Murder Most Funny In 'Gentleman's Guide'
He’s charming, well mannered, sensitive, and sings like an angel.
Make that a fallen angel.
Monty Navarro, the main character in the new musical A Gentleman’s Guide to Love and Murder, also happens to be a serial killer, a plot point that may be just a teensy bit disturbing for audiences—and must have been more than a little challenging for the show’s creators.
But that’s the twist—and the triumph—of this modest-in-scale but elegantly fashioned show, which premiered in October at Hartford Stage and is next set to run March 8–April 14 at the Old Globe in San Diego, which is co-producing. There are already reports of a possible commercial transfer to New York.
The show’s fascination comes not in the “whodunit” or the “why’d-he-do-it” of the story, but in the creative team’s “how’d-they-pull-it-off.” The answer—in this elegant A Little Night Murder of a production staged by Darko Tresnjak, artistic director of Hartford Stage, who has been shepherding the show for several years—is taste, tone and intent.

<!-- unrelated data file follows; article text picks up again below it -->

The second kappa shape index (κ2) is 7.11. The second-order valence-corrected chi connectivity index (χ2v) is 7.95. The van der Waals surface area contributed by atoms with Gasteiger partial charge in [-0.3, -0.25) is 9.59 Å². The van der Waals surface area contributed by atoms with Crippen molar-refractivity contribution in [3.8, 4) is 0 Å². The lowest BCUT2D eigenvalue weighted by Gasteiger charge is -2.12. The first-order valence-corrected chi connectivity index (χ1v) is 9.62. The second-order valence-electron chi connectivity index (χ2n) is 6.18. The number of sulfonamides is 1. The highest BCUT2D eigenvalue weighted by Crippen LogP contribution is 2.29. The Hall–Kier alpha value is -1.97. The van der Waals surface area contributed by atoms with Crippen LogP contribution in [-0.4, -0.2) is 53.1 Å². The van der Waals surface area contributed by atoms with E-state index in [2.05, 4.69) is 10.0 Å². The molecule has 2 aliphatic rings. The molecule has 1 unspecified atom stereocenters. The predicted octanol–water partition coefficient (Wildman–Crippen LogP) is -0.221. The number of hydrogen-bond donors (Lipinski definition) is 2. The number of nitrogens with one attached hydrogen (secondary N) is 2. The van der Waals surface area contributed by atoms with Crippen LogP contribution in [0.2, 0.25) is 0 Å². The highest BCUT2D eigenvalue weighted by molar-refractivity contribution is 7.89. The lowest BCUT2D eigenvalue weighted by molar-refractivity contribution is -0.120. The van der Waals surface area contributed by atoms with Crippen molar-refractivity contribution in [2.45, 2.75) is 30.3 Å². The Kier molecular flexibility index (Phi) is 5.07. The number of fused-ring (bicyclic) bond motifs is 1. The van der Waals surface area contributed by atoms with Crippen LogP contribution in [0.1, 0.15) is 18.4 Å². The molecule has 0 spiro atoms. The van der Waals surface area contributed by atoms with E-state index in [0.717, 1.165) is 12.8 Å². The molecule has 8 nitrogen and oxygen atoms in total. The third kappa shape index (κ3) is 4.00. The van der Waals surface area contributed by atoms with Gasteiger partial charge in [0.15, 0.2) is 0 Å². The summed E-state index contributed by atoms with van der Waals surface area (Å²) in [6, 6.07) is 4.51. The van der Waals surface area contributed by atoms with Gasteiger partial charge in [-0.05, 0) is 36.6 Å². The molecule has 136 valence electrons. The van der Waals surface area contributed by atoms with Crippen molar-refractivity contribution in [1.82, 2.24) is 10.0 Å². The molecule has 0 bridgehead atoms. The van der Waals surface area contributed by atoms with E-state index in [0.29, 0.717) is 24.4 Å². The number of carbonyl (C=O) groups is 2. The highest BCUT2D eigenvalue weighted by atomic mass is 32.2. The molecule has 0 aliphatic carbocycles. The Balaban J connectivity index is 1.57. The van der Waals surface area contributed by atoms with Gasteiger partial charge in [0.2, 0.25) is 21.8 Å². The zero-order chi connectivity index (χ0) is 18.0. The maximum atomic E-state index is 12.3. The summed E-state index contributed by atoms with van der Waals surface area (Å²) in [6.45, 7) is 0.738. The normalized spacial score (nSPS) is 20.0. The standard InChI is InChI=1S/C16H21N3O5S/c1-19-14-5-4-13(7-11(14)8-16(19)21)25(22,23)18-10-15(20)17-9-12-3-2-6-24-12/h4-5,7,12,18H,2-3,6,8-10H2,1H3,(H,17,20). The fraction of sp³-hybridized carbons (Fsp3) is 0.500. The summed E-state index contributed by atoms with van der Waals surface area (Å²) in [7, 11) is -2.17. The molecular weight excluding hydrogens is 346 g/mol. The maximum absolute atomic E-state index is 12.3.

The musical revolves around Monty (Ken Barnett, recently seen in February House at the Public Theater in New York, and at Long Wharf Theatre in Connecticut), the oh-so-distant (as well as oh-so-poor) relation to one of England’s wealthiest families. Upon his sainted mother’s death, Monty learns that he is eighth in line to a Downton Abbey–sized fortune. Callous treatment from his relatives—and desperation to win a woman who desires money more than love—sets him on a path to eliminate those who stand in line to the fortune that he would inherit.
Robert L. Freedman based the musical’s book on the 1907 novel Israel Rank: The Autobiography of a Criminal by Roy Horniman, an Edwardian actor-manager. A contemporary of Oscar Wilde, Horniman wrote in a sardonic, epigram-rich style that slyly mocks the manners and mores of the British upper class at the turn of the last century. (The once-out-of-print book was republished in 2008 and is an entertaining but decidedly dark page-turner.)